Bryan Freeman wanted two things out of his career: to meet new people and spend time outdoors. With this in mind, Mr. Freeman's path seemed obvious. He would start giving bike tours. A self-described "fact guy," the expert guide draws upon his extensive knowledge of the Venice area to delight both tourists and California natives. From the Venice canals to the spacious mailboxes of celebrity homes, the expert guide tells stories about famous locations and uncovers some of the area's hidden gems. "Everyone always says they had no idea the tour would be so exciting," he says. "People think Venice is just the beach, but just a block away there is so much more."
Mr. Freeman doesn't keep his groups confined to the seats and cowboy saddles of bicycles. He frequently points out ideal spots for photo ops and occasionally pauses for activities, such as letting groups spray paint their names onto a legal-graffiti wall. He also supplies optional helmet cams that capture videos for souvenirs.
The ocean-side city of Santa Monica, flush with food, culture, and history, provides ample fodder for Destination Food Tours’ signature outing. Led by a local guide, groups stroll to a succession of eateries such as Bar Pinxto, where chefs infuse tapas with traditional Spanish flavors. At MAKE—a completely raw restaurant—chef and author Matthew Kenney showcases the decadence of uncooked food, and at the tour’s final stop, N’ice Cream, scoops of organic gelato refresh taste buds and extinguish mustache fires.
Isla Studio's professional photographers expresses the world and its people through richly colored fine-art images. Whether dealing with landscapes, buildings, portraits, or UFOs, the team waits for a moment to reveal itself, combining the timing of photojournalism with a carefully considered emotional resonance. They also expand the shutter-snapping community with small classes that explore the ins and outs of digital photography.
Surrounded by walls tacked with sunny works of art, rows of easels prop up paintings in progress, their evolving canvases commanding the attention of aspiring artists. This scene plays out every day at Paint Lab, a creative haven where talented instructors ignite pupils' imaginations with positive encouragement. The studio's classes teach the technical elements of acrylic, watercolor, or oil painting while students craft their own rendition of a classic work, capture the human form in figure-drawing sessions, or turn their pen toward anime and cartoons. Adults pique their artistic sensibilities with liquid inspiration during classes that provide refreshments and cheese, and younger Picassos can pay homage to their favorite lunchbox by painting it in battle dress during after-school or weekend children's workshops.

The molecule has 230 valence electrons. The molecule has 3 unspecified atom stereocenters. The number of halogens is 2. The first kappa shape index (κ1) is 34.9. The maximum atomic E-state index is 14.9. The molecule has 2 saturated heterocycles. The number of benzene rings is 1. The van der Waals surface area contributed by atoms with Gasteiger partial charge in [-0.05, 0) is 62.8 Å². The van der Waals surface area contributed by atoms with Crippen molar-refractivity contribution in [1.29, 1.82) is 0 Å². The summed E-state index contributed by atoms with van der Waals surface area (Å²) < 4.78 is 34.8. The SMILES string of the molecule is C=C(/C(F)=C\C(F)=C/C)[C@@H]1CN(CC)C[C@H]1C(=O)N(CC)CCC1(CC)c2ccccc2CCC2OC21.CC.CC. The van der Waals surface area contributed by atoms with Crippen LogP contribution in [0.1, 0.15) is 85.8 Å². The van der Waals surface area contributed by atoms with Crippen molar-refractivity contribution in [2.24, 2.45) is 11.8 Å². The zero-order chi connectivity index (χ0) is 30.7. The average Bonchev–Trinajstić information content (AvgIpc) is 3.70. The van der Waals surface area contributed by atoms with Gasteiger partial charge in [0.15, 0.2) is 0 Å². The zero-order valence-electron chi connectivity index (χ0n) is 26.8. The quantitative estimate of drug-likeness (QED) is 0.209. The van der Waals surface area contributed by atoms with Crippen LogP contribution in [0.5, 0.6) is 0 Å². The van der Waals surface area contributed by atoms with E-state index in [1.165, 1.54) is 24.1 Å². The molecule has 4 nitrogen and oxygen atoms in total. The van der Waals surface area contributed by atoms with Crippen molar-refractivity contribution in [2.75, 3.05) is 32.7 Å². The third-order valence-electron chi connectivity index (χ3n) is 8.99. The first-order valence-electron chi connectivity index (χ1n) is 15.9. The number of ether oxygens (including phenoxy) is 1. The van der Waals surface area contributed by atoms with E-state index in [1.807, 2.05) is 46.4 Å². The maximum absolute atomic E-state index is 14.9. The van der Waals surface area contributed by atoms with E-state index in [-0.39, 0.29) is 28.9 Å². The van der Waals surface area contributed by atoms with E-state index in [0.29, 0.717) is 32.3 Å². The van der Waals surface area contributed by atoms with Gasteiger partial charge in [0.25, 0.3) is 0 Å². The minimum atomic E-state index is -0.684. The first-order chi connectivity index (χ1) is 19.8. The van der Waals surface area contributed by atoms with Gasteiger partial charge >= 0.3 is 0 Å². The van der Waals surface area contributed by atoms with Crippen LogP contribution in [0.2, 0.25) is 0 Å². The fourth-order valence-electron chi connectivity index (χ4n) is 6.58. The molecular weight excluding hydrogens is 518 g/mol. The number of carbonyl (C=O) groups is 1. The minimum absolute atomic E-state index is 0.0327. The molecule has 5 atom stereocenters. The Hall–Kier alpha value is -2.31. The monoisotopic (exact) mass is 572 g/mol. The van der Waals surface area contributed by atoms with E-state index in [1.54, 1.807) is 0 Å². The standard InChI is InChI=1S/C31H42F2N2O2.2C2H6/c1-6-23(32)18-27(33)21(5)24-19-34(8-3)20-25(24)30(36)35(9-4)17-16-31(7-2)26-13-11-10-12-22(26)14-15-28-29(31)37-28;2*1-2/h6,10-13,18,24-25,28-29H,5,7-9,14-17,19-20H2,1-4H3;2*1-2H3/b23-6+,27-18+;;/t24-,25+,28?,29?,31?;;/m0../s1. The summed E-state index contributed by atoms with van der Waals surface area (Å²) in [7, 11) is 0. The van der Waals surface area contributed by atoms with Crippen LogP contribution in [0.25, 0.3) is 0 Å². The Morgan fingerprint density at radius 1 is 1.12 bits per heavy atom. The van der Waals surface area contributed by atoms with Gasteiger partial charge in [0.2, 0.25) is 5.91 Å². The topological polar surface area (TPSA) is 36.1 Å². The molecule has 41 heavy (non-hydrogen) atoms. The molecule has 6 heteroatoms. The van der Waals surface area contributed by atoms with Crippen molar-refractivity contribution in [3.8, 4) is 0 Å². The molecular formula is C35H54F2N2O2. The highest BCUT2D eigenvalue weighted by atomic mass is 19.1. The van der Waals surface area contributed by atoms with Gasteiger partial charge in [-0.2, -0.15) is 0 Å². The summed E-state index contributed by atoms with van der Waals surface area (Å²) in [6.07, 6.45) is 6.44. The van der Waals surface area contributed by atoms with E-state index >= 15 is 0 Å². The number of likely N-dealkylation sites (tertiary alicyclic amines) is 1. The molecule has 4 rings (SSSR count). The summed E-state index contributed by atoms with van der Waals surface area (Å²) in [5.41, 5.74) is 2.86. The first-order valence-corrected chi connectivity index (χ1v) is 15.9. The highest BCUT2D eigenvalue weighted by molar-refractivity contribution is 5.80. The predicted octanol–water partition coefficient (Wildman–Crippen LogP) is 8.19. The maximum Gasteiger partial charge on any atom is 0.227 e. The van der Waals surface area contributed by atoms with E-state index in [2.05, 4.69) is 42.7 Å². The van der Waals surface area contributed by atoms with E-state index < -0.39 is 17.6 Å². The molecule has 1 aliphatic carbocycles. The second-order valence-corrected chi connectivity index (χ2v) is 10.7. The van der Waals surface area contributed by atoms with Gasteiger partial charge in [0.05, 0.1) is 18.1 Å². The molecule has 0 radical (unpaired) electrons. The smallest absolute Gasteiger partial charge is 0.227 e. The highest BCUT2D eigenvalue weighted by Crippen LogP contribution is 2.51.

When Santa Monica celebrated its centennial in 1975, the Civic Auditorium hosted a small exhibition covering the city's 100-year history. Turns out Santa Monica's citizenry was hungry to document its past: by October of that year, the Santa Monica Historical Society held its founding meeting. 13 years later, the society opened the Santa Monica History Museum, which now encompasses myriad artifacts, photographs, and memorabilia. Most of those materials comprise the museum's timeline, which traces the city's origins up to the 1930s.
Beyond goodies from the past, the museum sports several interactive features to bring that history alive. Visitors can wander through a replica of a Douglas aircraft or digitally insert their photos onto front-page newspaper stories about historical events. The "Then & Now" touch-screen map, meanwhile, reveals the development over time of different Santa Monica landscapes, such as the many canyons that blossomed into In-N-Out Burgers. Along with its permanent exhibitions, the museum hosts an array of special programming, including concerts, workshops, and lectures from top historians.
FrameStore's craftsmen have created more than 250,000 custom frames in the store’s 35-year tenure, designing pieces that now adorn the walls of prestigious institutions such as the Los Angeles County Museum of Art, the Ritz-Carlton, and the Walt Disney Company. Professional designers guide FrameStore’s clients through the 2,200 moulding options that can accent paintings and treasured items while adding style and elegance to rooms. The store’s craftsmen then fashion pieces to patron specifications, outfitting frames with classic or museum-quality glass that blocks UV rays from bleaching out images or censoring pictures of the moon. Every piece goes through a 16-point inspection before it is given to patrons, and the team averages a seven-day turnaround on all of its projects.